With all the noise about avocado toast and property moguls, buying your first property might feel like a fantasy. Thinking outside the square might put property back in reach.
The average Australian house price is $679,100, more than 11 times the average annual income of $61,3081. If you manage to scrape together a 20% deposit, you’re looking at $133,940 – and there’s also stamp duty to consider. It can be hard to save a deposit while managing daily expenses such as rent, food and transport. But if property is still part of the dream, what are your options?
Tips for boosting your deposit
You’re already scrimping and saving on a tight budget, so what are some other ideas to boost your savings?
1. Moving back to the family home
Have you heard of ‘boomerang kids’? That’s when you move out of home for a few years, then move back home with parents to save money. While this is obviously dependent on a number of things – whether there actually is room at your parents’ home and they can afford to have you back (or whether they even ‘want’ you back) – it can be a great way of saving money. Added bonus? Spending time with your folks (depending on how you see it). If this is an option, you’ll want to set boundaries with your parents first such as cleaning duties, board costs, privacy. Remember to be considerate – this is their home and they are doing you a favour.
While not for everyone given the constant movement and uncertainty, house-sitting can take rent and utilities bills out of the equation for you, freeing up additional funds to put towards your deposit. Word of mouth is one way to find housesitting jobs but you might find more consistency by using one of the many online Australian companies that offer this service. The other bonus is that you might be able to try out areas you’d like to live in before you buy.
3. Explore other investment options
Leaving your money in a cash account earning interest is not the only way to build your deposit. There are a range of investment options around offering different exposure to different asset classes. However, you need to be aware of the risk levels and how long you want to invest for as higher returning assets tend to be more volatile (the value could move up and down) and are designed for longer term investing. Speaking to a financial adviser can be a helpful way of understanding what investments might be available and whether they are suitable for you and your plans.
4. First Home Super Saver Scheme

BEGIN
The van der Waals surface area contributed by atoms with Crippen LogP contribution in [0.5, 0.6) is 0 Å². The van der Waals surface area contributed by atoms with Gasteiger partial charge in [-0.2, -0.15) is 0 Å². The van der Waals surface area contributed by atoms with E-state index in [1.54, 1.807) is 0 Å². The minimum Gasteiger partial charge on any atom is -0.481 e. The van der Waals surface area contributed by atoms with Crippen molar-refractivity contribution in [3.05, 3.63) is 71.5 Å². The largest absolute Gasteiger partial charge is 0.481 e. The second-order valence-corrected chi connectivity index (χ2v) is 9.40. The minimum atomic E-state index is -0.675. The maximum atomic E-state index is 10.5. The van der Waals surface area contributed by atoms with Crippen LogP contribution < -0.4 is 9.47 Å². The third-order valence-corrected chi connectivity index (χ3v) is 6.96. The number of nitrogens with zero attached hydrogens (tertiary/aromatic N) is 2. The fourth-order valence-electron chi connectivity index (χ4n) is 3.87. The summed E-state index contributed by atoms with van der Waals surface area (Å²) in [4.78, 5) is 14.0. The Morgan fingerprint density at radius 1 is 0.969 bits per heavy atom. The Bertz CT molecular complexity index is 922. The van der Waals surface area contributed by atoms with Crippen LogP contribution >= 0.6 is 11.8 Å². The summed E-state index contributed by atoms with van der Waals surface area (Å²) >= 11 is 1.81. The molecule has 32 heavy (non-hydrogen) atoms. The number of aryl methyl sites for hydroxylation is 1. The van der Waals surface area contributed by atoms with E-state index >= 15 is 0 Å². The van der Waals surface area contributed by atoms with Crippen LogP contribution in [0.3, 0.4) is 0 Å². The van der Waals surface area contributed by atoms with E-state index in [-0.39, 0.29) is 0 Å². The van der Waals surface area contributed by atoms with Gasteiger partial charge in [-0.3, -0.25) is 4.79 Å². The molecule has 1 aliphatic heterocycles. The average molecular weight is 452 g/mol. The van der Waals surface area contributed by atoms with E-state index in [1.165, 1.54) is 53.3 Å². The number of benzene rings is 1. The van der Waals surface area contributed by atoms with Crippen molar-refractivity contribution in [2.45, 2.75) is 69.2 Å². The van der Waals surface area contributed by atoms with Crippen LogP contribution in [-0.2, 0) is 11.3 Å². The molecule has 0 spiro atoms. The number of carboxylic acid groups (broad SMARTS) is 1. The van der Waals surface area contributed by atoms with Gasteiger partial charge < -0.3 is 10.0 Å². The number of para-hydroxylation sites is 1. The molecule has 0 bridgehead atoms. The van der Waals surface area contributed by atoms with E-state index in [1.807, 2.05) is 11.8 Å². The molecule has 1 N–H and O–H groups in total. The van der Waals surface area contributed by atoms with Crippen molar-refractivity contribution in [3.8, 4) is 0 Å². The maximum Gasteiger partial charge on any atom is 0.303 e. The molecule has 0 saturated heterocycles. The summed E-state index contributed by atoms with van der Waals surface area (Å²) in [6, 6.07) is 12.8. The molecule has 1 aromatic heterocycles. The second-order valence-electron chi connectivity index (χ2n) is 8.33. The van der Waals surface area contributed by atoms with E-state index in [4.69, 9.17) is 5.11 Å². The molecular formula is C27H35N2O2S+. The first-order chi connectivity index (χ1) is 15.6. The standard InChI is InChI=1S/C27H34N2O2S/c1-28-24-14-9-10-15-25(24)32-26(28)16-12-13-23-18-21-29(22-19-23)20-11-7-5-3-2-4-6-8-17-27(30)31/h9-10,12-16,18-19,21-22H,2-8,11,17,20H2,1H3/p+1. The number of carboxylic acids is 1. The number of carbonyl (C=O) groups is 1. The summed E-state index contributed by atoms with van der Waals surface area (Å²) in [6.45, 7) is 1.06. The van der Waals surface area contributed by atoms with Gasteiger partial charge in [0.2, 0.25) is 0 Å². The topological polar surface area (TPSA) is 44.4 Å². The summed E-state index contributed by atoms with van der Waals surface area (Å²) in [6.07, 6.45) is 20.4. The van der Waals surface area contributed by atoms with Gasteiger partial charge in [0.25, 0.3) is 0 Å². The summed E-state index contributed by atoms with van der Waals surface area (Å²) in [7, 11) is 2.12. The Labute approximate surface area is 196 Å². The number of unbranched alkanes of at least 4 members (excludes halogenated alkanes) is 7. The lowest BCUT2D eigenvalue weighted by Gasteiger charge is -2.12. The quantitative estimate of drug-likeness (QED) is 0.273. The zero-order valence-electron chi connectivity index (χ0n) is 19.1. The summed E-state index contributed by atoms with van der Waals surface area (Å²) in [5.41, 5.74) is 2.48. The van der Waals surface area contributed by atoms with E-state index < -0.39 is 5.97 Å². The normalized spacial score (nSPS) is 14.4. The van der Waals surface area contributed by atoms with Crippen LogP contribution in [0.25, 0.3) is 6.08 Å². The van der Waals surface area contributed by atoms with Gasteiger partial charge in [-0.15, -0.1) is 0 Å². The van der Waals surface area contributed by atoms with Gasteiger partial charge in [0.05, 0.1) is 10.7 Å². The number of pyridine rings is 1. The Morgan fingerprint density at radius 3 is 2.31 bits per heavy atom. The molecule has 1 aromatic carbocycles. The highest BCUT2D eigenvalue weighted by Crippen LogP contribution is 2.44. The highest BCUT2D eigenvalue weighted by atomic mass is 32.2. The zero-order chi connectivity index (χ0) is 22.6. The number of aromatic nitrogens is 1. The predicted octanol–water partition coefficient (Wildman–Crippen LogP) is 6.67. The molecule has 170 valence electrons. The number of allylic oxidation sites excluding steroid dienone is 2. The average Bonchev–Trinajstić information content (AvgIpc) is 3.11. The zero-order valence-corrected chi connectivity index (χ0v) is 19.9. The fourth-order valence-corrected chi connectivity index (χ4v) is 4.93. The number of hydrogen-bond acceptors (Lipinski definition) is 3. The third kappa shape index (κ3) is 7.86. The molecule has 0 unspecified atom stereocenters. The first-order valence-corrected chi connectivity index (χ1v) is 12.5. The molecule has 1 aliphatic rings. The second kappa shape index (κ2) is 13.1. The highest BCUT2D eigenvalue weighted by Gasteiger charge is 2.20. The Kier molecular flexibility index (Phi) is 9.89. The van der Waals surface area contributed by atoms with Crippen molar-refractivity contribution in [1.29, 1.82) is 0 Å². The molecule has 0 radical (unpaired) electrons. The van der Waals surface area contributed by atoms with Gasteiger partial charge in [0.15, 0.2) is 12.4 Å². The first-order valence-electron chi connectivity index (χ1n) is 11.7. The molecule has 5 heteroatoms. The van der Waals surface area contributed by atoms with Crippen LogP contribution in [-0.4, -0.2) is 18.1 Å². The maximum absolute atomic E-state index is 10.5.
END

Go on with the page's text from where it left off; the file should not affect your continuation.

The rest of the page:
The Government recently passed legislation which allows you to use your voluntary super savings made on or after 1 July 2017 to save for your first home deposit. You could contribute up to $15,000 per year and $30,000 in total over your savings period either from your before-tax salary or after-tax salary into your superannuation (that’s in addition to any compulsory contributions you receive from your employer). Voluntary contributions under this scheme must be made within existing superannuation caps. The total concessional contributions you can make, from both compulsory employer contributions and voluntary contributions, including those made under the scheme cannot exceed $25,000 in 2017-18. Later, once you are planning to buy your home (any time after 1 July 2018), you can access what you contributed (up to the limits) plus any deemed earnings (calculated by the Australian Tax Office) towards your deposit2. Contributions made from your before-tax salary are taxed at the rate of 15%, compared to your marginal tax rate (although higher income earners may be subject to an additional 15% tax). Find out more.
This list is not exhaustive and you should still make sure you review your daily expenses as part of planning a budget to save.
Spreading your deposit further
Got your deposit together but conscious of your future mortgage repayments? Here are a few things to think about.
1. Start smaller
You don’t have to go straight for the limits of your budget to get the house you think you’ll need in 10 years’ time – you can start with what meets your needs right now and eventually save for that dream house down the track. This might mean a smaller unit, or perhaps moving a bit further out of the city. You might also want to factor potential stamp duty savings if your state government offers relief for first home buyers. For example, since 1 July 2017, first home buyers in NSW don’t need to pay stamp duty on homes valued under $650,000. That’s extra money you may be able to put towards paying your mortgage.